However, there are also some significant differences when comparing Dart to Java in terms of syntax.

Let’s look at the basic Hello World Syntax Comparison between Dart and Java to understand this better:

Java Syntax Example

public class HelloWorld {

  public static void main(String[] args) {
    // Prints "Hello World" to the terminal window
    System.out.println("Hello World!"); 


Let’s break this down:

  • public class HelloWorld – Declares a class in Java called HelloWorld
  • public static void main(String[] args) – the main method, program entry point
  • System.out.println("Hello World");– Prints the text “Hello World!”

Java Syntax Key Pointers:

  • Java needs classes and methods
  • main() method acts as the entry point
  • All code is contained in methods that are inside classes
  • printIn() will display text to the console

Dart Syntax Example

// HelloWorld.dart

void main() {

print('Hello World!');


Let’s break this down:

void main() – Main function where the program starts

print('Hello World!'); – Prints the text ‘Hello World!’

Dart Syntax Key Pointers

  • Dart starts executing the main()function
  • Code goes directly in the main()function without depending on any classes
  • print() displays text to the console

There are other notable differences in terms of Java vs Dart Syntax attributes. They are:

Attribute Dart Java
Conciseness Designed for conciseness and readability. It is more verbose due to its requirements of explicitly declaring variables and parameters.
Null Safety Dart emphasizes null safety with features like nullable and non-nullable types. Java has always had an issue with null references, leading to NullPointerExceptions.
Asynchronous Programming Dart uses the ‘async/await’ pattern for handling asynchronous operations. Java believes in a more traditional approach to callbacks with CompleteableFuture API for asynchronous programming.
TypeSystem Dart offers optional typing, allowing you to choose between dynamic and static typing. Java imposes static typing.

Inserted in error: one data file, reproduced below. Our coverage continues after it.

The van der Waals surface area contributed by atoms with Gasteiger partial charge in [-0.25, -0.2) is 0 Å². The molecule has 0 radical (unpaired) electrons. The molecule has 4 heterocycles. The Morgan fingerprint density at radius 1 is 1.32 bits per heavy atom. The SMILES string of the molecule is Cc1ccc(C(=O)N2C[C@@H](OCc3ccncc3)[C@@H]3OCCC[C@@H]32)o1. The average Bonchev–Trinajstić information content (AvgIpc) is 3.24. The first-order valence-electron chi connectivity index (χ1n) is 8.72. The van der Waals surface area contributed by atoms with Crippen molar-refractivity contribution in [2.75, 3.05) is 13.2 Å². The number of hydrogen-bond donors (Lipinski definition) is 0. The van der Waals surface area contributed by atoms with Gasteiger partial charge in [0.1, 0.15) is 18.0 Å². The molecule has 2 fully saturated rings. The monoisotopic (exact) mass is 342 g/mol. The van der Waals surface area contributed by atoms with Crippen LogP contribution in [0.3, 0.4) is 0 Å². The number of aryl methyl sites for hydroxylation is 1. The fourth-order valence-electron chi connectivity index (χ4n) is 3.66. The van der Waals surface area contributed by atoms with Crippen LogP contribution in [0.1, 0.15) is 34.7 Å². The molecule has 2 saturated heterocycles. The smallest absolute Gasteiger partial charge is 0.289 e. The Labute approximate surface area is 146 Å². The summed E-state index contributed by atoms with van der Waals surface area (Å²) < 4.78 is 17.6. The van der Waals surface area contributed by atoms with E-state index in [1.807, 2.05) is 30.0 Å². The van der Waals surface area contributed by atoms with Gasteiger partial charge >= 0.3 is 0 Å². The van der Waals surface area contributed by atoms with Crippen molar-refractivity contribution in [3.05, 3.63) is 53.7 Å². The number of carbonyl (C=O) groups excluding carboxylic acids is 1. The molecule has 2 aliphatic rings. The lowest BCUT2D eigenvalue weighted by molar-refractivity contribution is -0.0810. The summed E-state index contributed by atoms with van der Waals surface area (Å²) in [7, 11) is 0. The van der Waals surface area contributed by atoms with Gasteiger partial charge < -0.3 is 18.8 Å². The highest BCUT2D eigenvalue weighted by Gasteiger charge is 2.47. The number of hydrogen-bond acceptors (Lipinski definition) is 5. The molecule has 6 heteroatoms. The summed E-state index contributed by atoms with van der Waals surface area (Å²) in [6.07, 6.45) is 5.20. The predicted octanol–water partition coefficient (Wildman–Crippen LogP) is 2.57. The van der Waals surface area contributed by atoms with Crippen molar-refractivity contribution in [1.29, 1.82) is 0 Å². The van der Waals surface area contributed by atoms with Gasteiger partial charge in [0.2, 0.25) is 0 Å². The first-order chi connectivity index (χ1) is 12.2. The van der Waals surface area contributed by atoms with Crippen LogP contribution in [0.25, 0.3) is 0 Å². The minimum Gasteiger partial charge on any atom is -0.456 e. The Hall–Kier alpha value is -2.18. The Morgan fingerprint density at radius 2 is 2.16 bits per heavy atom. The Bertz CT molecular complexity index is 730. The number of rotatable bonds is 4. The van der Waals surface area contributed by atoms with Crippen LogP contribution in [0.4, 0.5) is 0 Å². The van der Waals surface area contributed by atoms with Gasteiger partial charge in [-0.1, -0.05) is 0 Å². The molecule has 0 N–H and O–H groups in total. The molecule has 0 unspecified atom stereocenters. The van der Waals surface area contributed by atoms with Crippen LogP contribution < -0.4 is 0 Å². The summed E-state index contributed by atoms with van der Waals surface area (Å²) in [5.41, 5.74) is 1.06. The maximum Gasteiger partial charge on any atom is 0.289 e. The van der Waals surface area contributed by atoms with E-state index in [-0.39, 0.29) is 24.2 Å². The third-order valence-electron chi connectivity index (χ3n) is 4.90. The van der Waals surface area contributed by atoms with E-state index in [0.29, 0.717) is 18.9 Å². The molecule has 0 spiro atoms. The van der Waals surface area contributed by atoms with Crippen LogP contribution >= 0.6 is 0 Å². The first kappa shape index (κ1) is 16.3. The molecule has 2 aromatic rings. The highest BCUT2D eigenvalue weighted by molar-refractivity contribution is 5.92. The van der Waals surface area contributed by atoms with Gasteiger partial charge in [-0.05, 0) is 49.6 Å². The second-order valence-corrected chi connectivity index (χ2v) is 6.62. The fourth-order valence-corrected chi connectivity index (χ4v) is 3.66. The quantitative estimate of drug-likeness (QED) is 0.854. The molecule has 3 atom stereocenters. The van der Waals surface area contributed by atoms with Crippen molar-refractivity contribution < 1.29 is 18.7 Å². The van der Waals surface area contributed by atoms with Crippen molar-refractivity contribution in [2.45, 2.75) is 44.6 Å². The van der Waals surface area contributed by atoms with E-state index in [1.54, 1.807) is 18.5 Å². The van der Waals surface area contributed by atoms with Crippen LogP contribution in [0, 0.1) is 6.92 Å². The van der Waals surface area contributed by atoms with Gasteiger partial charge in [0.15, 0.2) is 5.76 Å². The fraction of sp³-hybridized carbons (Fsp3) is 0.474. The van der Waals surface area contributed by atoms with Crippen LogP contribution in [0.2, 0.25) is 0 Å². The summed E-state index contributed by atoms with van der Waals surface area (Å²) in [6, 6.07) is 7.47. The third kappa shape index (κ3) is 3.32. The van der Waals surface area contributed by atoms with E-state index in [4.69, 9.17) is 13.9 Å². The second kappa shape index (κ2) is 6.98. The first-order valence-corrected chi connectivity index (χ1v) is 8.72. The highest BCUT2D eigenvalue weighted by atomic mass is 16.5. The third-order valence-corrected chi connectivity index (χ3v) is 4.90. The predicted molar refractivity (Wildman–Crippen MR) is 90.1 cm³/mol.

Package Management Dart makes use of the Pub package manager for dependency management. Java developers can use various build tools like Gradle or Maven for dependency management.

While Dart and Java have C-like familiarity and are object-oriented and strongly typed, Dart has a more modern and concise syntax, providing developers flexibility. In contrast, Java is more traditional and verbose since it implements many rules, making the codebase heavier and more elaborate.

Java vs Dart Concurrency – Thread vs Isolates

Java vs Dart for concurrency is an interesting aspect to consider. Concurrency is the programming language’s ability to execute multiple instruction sequences of similar kinds simultaneously. Both Java and Dart support concurrency but through contrastingly different approaches.

Concurrency Features in Java

  • Multithreading: Java has built-in support for multi-threading using the ‘java.lang.Thread’ class and the ‘java.util.concurrent’ package. This allows Java developers to create and manage threads for executing tasks concurrently.
  • Synchronized Blocks: Java also has a feature called synchronized blocks and different concurrent classes under ‘java.util.concurrent’ like ‘lock’, ‘Semaphore’, and ‘CountDownLatch’), which allows developers to control access to shared resources and implement thread safety.
  • Async Programming: Starting from Java 8, there was an introduction for CompleteableFutureClass, which enabled Java developers to handle async operations and better handle future results.

Concurrency Features in Dart

  • Isolates: Dart follows concurrency on a different concurrency model known as isolates. Isolates are lightweight threads with a continuous event loop that keeps processing events within its assigned memory space. The primary difference between Java threads and Dart isolates is the fact that Dart isolates don’t share the memory.
  • Event Loops: Dart makes use of event loops that grab the oldest event from its event queue, process it, and then go back to the next event in line, process it and move to the next task till the event queue becomes empty. Whenever there are any breaks in the action, the thread waits for the next event to occur and executes it when it occurs.
  • Isolate Communication: Even if Dart isolates have their memory management mechanisms, they need to communicate with each other. They communicate through message parsing to ensure the data passed between the isolates are displayed securely and controlled.